The worst news by far this month was how the anti-democratic system in the US decided to hand state power to a racist misogynist. There’s been many things written about that since the appointment (it’s not an election), so I’m just sharing three of them here: an article in Al Jazeera written by a Palestinian cultural heritage researcher, showing how a series of american presidents and politicians, including both Clintons, have on numerous occasions fucked over Palestine to boost their own profiles. I’m not sharing it in order to say that Trump isn’t that bad – just that in many places outside of the US he represents the continuation of arrogant figures who get to arbitrarily decide whether to intensify ongoing domination, colonialism, and general fucking-over of distant lands. But Trump is that bad, particularly for any people whose existence exposes the myth of white happy america. And that is exactly what the post sub-titled “Make it impossible for this system to govern on stolen land” does: naming a system that is united by the violence it serves to indigenous americans, people of african descent, people of demonised religions, non-white or english-speaking migrants, LGTQBI people, and the list could go on. And how to make it impossible for him/them/it to govern, that’s the reason why the other piece I’m sharing is a list of practical steps to practice solidarity and organise community self-defense in anticipation of a structural violence that looks set to accelerate, published on Cindy Milstein’s blog.
And much else from November follows a similar theme. It’s all about the rise of the fascist right and colonialism, or less pessimistically, anti-colonial resistance and self-defense. In what by now seems something from a different age, this article in ROAR just before Trump lost the election places the targeting of the HDP by Erdogan and subsequently by ISIS, as part of a longer pattern from the elections of 2015 and intensifying after the coup attempt earlier this year in which the country looks firmly on the road from republican democracy to fascist dictatorship.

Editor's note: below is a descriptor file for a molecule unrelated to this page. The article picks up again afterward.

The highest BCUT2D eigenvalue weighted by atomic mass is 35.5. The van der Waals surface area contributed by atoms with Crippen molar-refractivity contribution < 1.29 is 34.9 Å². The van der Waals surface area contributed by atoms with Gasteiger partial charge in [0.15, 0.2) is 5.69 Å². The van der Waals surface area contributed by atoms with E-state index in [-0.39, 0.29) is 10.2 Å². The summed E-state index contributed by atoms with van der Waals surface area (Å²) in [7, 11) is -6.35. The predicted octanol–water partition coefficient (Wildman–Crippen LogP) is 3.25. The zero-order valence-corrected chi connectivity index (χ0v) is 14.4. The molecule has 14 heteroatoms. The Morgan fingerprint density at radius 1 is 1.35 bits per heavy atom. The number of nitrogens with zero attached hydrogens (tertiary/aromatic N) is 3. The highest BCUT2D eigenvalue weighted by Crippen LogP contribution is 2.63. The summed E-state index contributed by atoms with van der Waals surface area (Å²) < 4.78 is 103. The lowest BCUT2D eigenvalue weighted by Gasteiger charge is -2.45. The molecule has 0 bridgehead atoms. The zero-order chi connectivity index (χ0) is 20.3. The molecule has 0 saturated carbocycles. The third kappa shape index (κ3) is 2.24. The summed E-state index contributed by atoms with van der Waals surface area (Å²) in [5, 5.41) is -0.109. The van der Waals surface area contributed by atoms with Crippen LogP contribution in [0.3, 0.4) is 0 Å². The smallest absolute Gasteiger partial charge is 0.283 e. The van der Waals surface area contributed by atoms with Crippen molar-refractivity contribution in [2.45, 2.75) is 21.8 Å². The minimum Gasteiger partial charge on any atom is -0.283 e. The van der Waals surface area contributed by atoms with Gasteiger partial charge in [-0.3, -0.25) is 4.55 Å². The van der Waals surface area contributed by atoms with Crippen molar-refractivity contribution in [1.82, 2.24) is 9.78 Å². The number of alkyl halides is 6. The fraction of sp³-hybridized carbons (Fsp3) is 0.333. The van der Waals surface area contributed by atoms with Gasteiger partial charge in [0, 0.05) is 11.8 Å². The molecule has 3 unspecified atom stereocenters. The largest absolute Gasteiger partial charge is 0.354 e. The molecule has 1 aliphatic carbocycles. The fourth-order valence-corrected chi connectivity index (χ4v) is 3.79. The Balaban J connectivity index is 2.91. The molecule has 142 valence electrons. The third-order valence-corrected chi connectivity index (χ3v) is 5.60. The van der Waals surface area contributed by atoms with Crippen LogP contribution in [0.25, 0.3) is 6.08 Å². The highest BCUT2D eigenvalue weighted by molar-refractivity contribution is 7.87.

In terms of anti-colonial resistance, next door to the US, the resistance at Standing Rock is inspirational and there has again been a lot written about it. My pick is this article about two police who left the force instead of attacking the protectors. I know its a drop in the ocean, but moments when the police or military decide that the side of the 1% is not their side are what make revolutions. And we are never going to beat them with violence, the only hope we have is to make it impossible for them to continue defending themselves and waging war on us. Another piece is one by a student in South Africa writing about the #Fees Must Fall movement for decolonising education, their goals (not just stopping university student fees), their victories so far, and some of the internal tensions that it must overcome. And third, a transcribed lecture on the Haiti Revolution and its influence on African history and literature, nationalism and internationalism, black radicalism and the black revolutionary tradition. Interesting stuff there.
And towards the end of the month we had the death of Fidel Castro. Regardless of where you stand on his politics, most people will agree that his death marks the passing of one of last and the most iconic figures of the cold war. Something from a different era, not just pre this current post-neoliberal fascist dystopia, but also pre-neoliberalism itself. The media was predictably formulaic talking about mourning in communist Havana and celebrations in dissident Florida. So the piece I picked was something on Al Jazeera that doesn’t try to balance the two views – he was a monster AND a socialist superman – but more importantly outside of the two cold war core spheres of influence, Cuba, Fidel and Che were known as anti-imperialist internationalists who helped the Vietnam liberation front, the anti-apartheid struggle in South Africa, and participated in the Movement of the non-Aligned (although in the end they were shown up to be in the pockets of the Soviets..). (incidentally, for anybody who thinks this is too apologetic, ok, here a second link to a book review outlining the early roots of Che’s Stalinism).
And finally, a few pieces in the spirit of community self-defense, first there is a post shaming the Guardian for its cheerleading and generally unbalanced and uncritical coverage of MI5 (british spying institution) and the imperialist wars of the international community. The Guardian was an important part of my development of political awareness but some of the things I have seen there in recent times are outrageous (e.g. showing ‘balance’ between the Labour party’s membership and the parliamentary party’s attempt to block them from democratically participating in the party) so to honour this betrayal I am pushing to share any post calling them out (I even have a new tag for this – ‘Shame on the Guardian’). Second, an article about Barrett Brown, a journalist arrested and jailed for reporting on companies using and selling electronic surveillance technologies. And third, a resource guide on information security and on how to protect yourself digitally.